hamane DHARAM ( panth ) badla , BAAP !!!!! nahi


From Wikipedia, the free encyclopedia
Republic of Indonesia

Republik Indonesia
Flag National emblem
Motto: Bhinneka Tunggal Ika(Old Javanese)
“Unity in Diversity”
National ideology: Pancasila[1][2]
Anthem: Indonesia Raya
Great Indonesia

Location of  Indonesia  (green)in ASEAN  (dark grey)  –  [Legend]
Location of  Indonesia  (green)in ASEAN  (dark grey)  –  [Legend]

and largest city
6°10.5′S 106°49.7′E
Official languages Indonesian
Religion Official recognition:[a]
Demonym Indonesian
Government Unitary presidentialconstitutional republic
 – President Joko Widodo
 – Vice-President Jusuf Kalla
Legislature People’s Consultative Assembly
 – Upper house Regional Representative Council
 – Lower house People’s Representative Council
Independence from the Netherlands
 – Declared 17 August 1945 (de jure)
 – Acknowledged 27 December 1949
 – Land 1,904,569 km2 (15th)
735,358 sq mi
 – Water (%) 4.85
 – 2015 estimate 255,461,700[3]
 – 2011 census 237,424,363[4] (4th)
 – Density 124.66/km2 (84th)
322.87/sq mi
GDP (PPP) 2015 estimate
 – Total $2.840 trillion[4] (8th)
 – Per capita $11,135[4] (102nd)
GDP (nominal) 2015 estimate
 – Total $895.677 billion[4] (16th)
 – Per capita $3,511[4] (117th)
Gini (2010) 35.6[5]
HDI (2013) Steady 0.684[6]
medium · 108th
Currency Indonesian rupiah (Rp) (IDR)
Time zone various (UTC+7 – +9)
 – Summer (DST) not observed (UTC+7 – +9)
Drives on the left
Calling code +62
ISO 3166 code ID
Internet TLD .id
a. ^a The government officially recognizes only six religions: Islam, Protestantism, Roman Catholicism, Hinduism, Buddhism, andConfucianism.[7]

Indonesia (Listeni/ˌɪndəˈnʒə/ in-də-nee-zhə or /ˌɪndˈnziə/ in-doh-nee-zee-ə), officially the Republic of Indonesia (Indonesian: Republik Indonesia Indonesian pronunciation: [rɛpublik ɪndonesia]), is a sovereign state in Southeast Asia.

Indonesia is an archipelago comprising thousands of islands.[8] With an estimated total population of over 255 million people, Indonesia is the world’s fourth-most-populous country and the most-populous Muslim-majority country. Indonesia’s republican form of government comprises an elected legislature and president. It encompasses 34 provinces, of which five have Special Administrative status. The nation’s capital city is Jakarta. The country shares land borders with Papua New Guinea, East Timor, andMalaysia. Other neighbouring countries include Singapore, the Philippines,Australia, Palau, and the Indian territory of the Andaman and Nicobar Islands. Indonesia is a founding member of ASEAN and a member of the G-20 major economies. The Indonesian economy is the world’s 16th largest by nominal GDP and the 8th largest by GDP at PPP.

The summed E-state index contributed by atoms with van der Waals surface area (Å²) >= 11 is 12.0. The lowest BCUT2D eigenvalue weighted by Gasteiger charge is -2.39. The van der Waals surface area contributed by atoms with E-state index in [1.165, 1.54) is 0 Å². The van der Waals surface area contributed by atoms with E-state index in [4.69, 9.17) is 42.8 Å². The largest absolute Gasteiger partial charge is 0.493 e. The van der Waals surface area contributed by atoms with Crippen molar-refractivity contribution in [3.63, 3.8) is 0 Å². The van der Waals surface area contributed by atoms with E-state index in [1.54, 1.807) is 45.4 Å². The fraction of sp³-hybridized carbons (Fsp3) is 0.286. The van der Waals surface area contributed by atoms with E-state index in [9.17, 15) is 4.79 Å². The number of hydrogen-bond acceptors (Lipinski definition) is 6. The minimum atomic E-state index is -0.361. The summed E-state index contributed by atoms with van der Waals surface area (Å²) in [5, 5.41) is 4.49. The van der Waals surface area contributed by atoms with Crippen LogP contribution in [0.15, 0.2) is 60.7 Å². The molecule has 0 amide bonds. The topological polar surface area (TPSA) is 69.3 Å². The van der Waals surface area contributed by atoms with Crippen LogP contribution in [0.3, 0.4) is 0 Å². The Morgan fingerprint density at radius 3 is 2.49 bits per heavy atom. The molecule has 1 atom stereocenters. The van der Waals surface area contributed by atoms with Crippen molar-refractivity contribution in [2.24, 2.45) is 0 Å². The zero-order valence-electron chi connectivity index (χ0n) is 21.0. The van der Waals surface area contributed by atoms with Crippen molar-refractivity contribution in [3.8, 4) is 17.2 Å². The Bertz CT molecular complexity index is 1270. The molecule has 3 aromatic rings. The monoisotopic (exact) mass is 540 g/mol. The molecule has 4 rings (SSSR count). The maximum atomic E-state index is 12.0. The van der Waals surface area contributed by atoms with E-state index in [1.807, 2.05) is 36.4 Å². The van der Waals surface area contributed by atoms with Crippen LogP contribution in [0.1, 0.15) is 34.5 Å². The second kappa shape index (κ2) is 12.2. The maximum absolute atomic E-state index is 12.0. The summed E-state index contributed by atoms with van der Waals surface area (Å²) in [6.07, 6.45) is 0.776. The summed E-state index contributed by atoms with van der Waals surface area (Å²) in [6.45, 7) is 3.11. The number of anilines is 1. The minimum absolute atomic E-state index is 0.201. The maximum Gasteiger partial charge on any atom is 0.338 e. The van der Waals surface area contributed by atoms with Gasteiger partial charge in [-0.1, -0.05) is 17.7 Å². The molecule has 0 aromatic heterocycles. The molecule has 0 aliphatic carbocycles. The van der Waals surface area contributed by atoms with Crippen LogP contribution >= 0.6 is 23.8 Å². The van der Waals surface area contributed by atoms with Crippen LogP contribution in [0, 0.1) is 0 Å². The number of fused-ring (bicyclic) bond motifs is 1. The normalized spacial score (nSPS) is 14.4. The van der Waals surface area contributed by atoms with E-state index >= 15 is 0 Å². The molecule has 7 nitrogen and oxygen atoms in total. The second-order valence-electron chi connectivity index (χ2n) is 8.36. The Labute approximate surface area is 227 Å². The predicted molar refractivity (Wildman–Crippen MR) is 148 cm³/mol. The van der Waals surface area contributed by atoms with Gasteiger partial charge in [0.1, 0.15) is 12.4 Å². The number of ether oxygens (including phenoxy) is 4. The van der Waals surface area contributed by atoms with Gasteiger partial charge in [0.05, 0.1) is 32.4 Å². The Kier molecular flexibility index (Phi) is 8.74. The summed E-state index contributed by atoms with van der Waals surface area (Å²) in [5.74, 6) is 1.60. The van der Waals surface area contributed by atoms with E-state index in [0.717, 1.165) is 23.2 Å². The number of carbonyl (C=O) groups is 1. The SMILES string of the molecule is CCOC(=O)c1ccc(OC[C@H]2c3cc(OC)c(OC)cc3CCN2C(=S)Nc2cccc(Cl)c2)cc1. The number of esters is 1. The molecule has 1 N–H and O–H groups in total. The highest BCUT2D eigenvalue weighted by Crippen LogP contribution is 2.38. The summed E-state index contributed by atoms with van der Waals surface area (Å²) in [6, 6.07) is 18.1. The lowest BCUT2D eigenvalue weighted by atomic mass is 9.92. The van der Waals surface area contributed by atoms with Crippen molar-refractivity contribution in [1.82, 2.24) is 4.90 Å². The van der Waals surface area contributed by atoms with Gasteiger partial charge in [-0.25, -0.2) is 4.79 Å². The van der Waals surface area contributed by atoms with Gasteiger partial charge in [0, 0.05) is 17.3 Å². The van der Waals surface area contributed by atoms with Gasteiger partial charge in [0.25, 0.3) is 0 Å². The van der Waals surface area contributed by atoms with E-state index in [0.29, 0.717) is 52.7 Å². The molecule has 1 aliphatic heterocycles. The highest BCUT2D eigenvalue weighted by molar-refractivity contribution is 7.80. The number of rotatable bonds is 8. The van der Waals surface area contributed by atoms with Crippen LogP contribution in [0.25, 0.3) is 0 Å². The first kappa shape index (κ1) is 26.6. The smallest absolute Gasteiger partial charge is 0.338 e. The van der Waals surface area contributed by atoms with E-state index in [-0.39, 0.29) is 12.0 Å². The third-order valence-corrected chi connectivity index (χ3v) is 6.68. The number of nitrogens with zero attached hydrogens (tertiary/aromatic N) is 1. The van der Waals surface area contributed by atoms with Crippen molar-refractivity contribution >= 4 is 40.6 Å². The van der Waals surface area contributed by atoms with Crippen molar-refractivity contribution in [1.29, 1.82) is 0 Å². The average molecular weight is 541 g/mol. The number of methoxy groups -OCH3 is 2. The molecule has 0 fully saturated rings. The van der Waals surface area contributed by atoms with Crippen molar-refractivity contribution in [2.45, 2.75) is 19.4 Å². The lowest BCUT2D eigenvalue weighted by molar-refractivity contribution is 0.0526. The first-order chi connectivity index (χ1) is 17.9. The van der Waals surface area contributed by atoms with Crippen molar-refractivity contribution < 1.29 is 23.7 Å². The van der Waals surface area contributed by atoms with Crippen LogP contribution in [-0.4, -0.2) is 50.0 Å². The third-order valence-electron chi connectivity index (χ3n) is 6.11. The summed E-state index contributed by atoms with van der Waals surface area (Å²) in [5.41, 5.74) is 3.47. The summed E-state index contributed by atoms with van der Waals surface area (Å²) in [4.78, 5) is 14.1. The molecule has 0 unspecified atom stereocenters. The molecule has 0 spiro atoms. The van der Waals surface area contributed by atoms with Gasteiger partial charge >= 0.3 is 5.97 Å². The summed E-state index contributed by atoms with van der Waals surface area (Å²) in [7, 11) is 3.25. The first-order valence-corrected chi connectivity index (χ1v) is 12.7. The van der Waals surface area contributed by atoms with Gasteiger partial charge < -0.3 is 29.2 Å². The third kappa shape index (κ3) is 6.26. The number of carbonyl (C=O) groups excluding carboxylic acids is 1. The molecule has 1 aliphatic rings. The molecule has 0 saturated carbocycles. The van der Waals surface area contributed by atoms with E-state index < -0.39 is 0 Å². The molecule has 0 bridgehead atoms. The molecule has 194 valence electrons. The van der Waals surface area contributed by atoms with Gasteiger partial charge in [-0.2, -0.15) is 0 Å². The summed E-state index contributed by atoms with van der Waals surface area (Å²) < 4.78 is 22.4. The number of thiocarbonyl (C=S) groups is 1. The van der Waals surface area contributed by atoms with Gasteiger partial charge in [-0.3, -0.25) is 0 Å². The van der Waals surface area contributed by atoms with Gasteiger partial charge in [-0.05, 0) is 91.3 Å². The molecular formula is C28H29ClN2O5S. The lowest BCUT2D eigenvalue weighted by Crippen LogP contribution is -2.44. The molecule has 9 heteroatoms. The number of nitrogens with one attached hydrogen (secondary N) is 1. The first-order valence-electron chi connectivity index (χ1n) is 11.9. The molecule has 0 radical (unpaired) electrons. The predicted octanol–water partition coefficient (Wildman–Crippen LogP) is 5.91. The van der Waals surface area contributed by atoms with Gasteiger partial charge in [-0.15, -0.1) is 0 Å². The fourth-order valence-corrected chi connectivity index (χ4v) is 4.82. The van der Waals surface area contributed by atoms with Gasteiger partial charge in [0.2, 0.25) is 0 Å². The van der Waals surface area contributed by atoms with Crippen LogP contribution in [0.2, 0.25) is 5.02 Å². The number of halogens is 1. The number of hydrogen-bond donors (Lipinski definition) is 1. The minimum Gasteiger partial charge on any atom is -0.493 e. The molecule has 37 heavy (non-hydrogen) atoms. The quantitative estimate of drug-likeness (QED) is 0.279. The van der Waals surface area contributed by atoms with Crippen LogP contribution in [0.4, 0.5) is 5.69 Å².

The Indonesian archipelago has been an important trade region since at least the 7th century, when Srivijaya and then later Majapahit traded withChina and India. Local rulers gradually absorbed foreign cultural, religious and political models from the early centuries CE, and Hindu and Buddhistkingdoms flourished. Indonesian history has been influenced by foreign powers drawn to its natural resources. Muslim traders brought the now-dominant Islam, while European powers brought Christianity and fought one another to monopolise trade in the Spice Islands of Maluku during the Age of Discovery. Following three and a half centuries of Dutch colonialism, at times interrupted by Portuguese, French and British rule, Indonesia secured its independence after World War II. Indonesia’s history has since been turbulent, with challenges posed by natural disasters, mass slaughter,corruption, separatism, a democratisation process, and periods of rapid economic change.

Indonesia consists of hundreds of distinct native ethnic and linguistic groups. The largest – and politically dominant – ethnic group are the Javanese. A shared identity has developed, defined by a national language, ethnic diversity, religious pluralism within a majority Muslim population, and a history of colonialism and rebellion against it. Indonesia’s national motto,“Bhinneka Tunggal Ika” (“Unity in Diversity” literally, “many, yet one”), articulates the diversity that shapes the country. Despite its large population and densely populated regions, Indonesia has vast areas of wilderness that support the world’s second highest level of biodiversity. The country has abundant natural resources, yet poverty remains widespread.[9][10]


Further information: Names of Indonesia

The name Indonesia derives from the Greek words Indós and nèsos, meaning “Indian island”.[11] The name dates to the 18th century, far predating the formation of independent Indonesia.[12] In 1850, George Windsor Earl, an English ethnologist, proposed the terms Indunesians — and, his preference, Malayunesians — for the inhabitants of the “Indian Archipelago or Malayan Archipelago”.[13] In the same publication, a student of Earl’s, James Richardson Logan, used Indonesia as a synonym for Indian Archipelago.[14][15] However, Dutch academics writing in East Indies publications were reluctant to use Indonesia. Instead, they used the terms Malay Archipelago (Maleische Archipel); the Netherlands East Indies (Nederlandsch Oost Indië), popularly Indië; the East (de Oost); and Insulinde.[16]